| Alcohol fuels: Options for Developing Countries |
|1 Production and Use|
|2 Biomass Sources|
|3 Ethanol Production|
|4 Methanol Production|
|5 Social, Economic, and Environmental Implications|
|6 Conclusions and Recommendations|
|Advisory Committee on Technology Innovation|
|Board on Science and Technology for International Development|
The potential for alcohol fuels in developing countries must be considered as part of a general biomass-use strategy that is, in turn, subverted by a broader energy supply and demand strategy. When sugarcane is the feedstock, for example, the changing world demand for sweeteners, as well as the possible need for diversification or integrated crop use, should be studied. The final strategies will necessarily reflect the needs, values, and conditions of the individual nations, regions, and societies that develop them.
Technical Aspects of Alcohol Fuel Production and Use
1. The technical capability exists to substitute the lower alcohols, methanol and ethanol, completely or in substantial part for all types of liquid fuels currently derived from petroleum.
2. The potential for substituting alcohol fuels for those based on petroleum is especially significant in transportation. Gasoline engines are currently available in some countries that may be operated efficiently on pure alcohol fuels. Conventional gasoline engines can operate satisfactorily on mixtures of alcohol and gasoline; in most cases, this can be done without any modification of the engine or fuel system. For diesel engines; available technology appears to permit the substitution of part, but not all, of the petroleum-based fuel with alcohol.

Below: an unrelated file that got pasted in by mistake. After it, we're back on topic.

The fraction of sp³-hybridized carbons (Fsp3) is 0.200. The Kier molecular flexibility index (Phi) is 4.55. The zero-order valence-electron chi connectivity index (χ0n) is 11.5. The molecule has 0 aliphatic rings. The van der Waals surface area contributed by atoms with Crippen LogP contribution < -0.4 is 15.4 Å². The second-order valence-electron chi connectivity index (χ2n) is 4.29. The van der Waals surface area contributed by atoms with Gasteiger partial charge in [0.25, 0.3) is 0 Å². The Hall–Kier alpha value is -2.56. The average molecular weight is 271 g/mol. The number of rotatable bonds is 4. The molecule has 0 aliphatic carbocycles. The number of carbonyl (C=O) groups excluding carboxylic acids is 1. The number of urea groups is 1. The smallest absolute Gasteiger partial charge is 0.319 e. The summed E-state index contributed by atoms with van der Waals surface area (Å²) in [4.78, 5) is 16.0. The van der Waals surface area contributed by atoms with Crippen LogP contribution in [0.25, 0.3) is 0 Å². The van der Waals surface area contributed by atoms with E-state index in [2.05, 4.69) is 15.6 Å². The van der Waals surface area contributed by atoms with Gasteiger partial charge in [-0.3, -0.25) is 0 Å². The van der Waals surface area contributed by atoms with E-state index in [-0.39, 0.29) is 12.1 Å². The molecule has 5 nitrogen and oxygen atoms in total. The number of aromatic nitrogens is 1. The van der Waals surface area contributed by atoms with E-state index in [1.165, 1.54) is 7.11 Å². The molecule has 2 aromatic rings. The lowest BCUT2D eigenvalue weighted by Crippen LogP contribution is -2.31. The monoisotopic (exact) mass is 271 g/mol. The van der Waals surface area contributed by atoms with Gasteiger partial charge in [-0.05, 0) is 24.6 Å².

3. It is technically feasible to substitute alcohols for petroleum based fuels in all stationary applications such as heating, lighting cooking, and power generation. For these applications, however, some modification of currently available equipment will generally be required.
4. The technical capability exists in almost all countries to produce ethanol from a broad spectrum of renewable biomass resources, spe cifically from many varieties of plants and from agricultural, food processing, and urban wastes. The components in these raw material' from which ethanol may be produced are sugars, starches, cellulose, and hemicelluloses.
Technology for converting sugars to ethanol is well established and widely available for use on both large and medium scales. Commercial conversion of starches from cereal grains to alcohol is also well established and widely practiced. The starchy raw materials most prevalent in developing countries, such as cassava, taro, sago, yams, and sweet potatoes, differ somewhat from cereal grains, and there is little experience in their conversion on a commercial scale. The technology for converting cellulose to ethanol is either relatively new or limited in scope. Large-scale application is unlikely for 5 to 10 years.